Basira (Zyanya Supplement)
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Each province of Basira is ruled by an Emir. Over the Emirs is the Sultan. However, the Sultan cannot make any laws that violate the holy teachings of El Ila-h, making Basira essentially a theocracy. Zyanya
Shekel 0.01 Ducat 0.1 Riyal 0.75 Dinar 1 Dareike 10
Much of Basiran's exports is knowledge, in the form of literature and poetry. The Basirans prize scholars highly, and have several universities that rival those of the gnomes. As such, Basirans welcome gnomes openly, though there are occasional cultural issues. Though the healer's guild did not originate in Basira, much of the current medical practices and healing techniques did. Many of Basirans people are still nomadic, traveling from oasis to oasis, but magnificent cities have sprung up around the larger, more permanent water sources. Basiran architects are valued all over the world. Basirans have a reputation for being shrewd and crafty traders, with perhaps a deserved reputation for being able to convince their customers to part with more gold than necessary.
Basirans are very conscious of personal and family honor and can easily be offended by any perceived insult to that honor. The people are generous and hospitable. Privacy is valued. They prefer to establish trust and confidence before proceeding with family, work, or other matters. Their chief devotions are to family and religion. In the company of those they know and trust, Basirans are very laid back people. To strangers, they are often stiff and formal. Men and women are often segregated, save when only family is present. They are extremely male oriented, with the man being the undisputed head of the household. Women are not allowed to interact with men outside their own families and oft must be accompanied by a male relative when outside the home. Though infidelity is considered a crime, men are permitted to have multiple wives, provided their first wife consents. Generally, when a son marries, an extension is built upon the family house rather than the newlyweds moving out. A woman joins the family of her husband. The women of the household live in separate areas from the men of the household, called harems. Marriages are almost always arranged (often at the time a child is born), and a woman is expected to be chaste at the time of her marriage. Men pay a dowry for their brides.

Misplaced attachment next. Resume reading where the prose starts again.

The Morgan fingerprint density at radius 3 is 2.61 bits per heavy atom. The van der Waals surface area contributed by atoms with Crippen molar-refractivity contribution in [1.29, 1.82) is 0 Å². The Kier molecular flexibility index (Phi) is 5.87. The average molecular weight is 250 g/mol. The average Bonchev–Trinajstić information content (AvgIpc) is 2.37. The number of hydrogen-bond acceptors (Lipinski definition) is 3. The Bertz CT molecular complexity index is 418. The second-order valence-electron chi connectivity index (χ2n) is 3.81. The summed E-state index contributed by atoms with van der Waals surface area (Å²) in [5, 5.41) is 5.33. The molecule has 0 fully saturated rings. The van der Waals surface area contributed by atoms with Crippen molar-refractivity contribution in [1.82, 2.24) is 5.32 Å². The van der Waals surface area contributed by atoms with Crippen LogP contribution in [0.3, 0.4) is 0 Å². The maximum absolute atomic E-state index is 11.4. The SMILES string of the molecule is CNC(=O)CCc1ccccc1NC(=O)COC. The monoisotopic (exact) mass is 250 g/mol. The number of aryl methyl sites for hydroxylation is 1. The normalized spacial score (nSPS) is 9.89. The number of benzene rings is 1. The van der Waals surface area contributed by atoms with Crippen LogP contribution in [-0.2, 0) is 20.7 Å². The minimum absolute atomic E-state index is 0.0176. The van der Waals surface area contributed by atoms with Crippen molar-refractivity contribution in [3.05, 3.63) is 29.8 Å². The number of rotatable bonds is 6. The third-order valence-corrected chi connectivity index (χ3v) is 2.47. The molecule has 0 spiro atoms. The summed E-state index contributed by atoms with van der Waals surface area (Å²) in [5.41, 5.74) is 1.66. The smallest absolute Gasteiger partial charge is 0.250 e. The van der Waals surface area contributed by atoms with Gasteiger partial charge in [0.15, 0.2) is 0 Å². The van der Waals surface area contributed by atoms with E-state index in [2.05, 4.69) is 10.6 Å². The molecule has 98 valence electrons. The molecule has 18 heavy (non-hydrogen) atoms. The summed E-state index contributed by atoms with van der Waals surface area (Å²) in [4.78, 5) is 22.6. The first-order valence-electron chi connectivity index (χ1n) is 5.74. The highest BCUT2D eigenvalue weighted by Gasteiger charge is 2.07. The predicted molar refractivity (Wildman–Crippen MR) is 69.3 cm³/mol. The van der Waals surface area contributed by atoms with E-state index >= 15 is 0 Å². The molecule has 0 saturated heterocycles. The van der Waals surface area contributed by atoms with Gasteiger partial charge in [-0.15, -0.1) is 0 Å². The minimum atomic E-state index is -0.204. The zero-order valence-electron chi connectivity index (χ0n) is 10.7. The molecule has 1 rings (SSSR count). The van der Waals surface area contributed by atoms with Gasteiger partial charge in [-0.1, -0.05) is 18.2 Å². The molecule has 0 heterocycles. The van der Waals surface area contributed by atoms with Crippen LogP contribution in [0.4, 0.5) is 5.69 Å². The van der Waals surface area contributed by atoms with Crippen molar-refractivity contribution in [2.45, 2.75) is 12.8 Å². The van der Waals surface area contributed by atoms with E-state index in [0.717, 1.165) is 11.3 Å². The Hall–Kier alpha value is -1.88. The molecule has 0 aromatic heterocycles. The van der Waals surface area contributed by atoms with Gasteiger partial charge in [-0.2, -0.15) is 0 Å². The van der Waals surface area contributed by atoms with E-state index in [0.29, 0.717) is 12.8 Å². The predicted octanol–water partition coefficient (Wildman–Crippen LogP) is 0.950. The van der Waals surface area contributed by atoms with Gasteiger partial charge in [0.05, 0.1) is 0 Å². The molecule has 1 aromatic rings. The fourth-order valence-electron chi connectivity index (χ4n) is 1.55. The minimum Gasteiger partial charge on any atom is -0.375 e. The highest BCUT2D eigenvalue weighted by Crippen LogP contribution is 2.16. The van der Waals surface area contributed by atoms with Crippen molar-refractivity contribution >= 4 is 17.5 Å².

Literature and poetry are treasured by the Basirans and considered the highest art forms. Skilled poets, or those skilled at reciting poetry, are prized by the nobility. Most Basiran histories are set in the form of epic poetry or song. Those that can read and act as scribes are almost automatically considered to be higher caste. Dance is also considered an excellent art form, and the sword dance, or al-ardah, is popular with the men. Eid al Fitr is a three day feast held once a year, preceded by a week of fasting (the very young and the ill are not required to take part in the fasting). It is considered a time for extended families to gather together to celebrate and bond, and arguments are to be settled or laid aside at this time (sadly, a tradition honored more in the breech than the keeping) Basira has a wizard university, and also a strong tradition among it's nomadic people of using the magic of the desert's fire against their enemies. The greatest of the Basiran swordsmen can set their scimitars aflame or dessicate their enemies with the wave of a hand. More than one Amareth general has expressed that they would 'rather battle a sclavini in the forest than a Basiran in the desert'.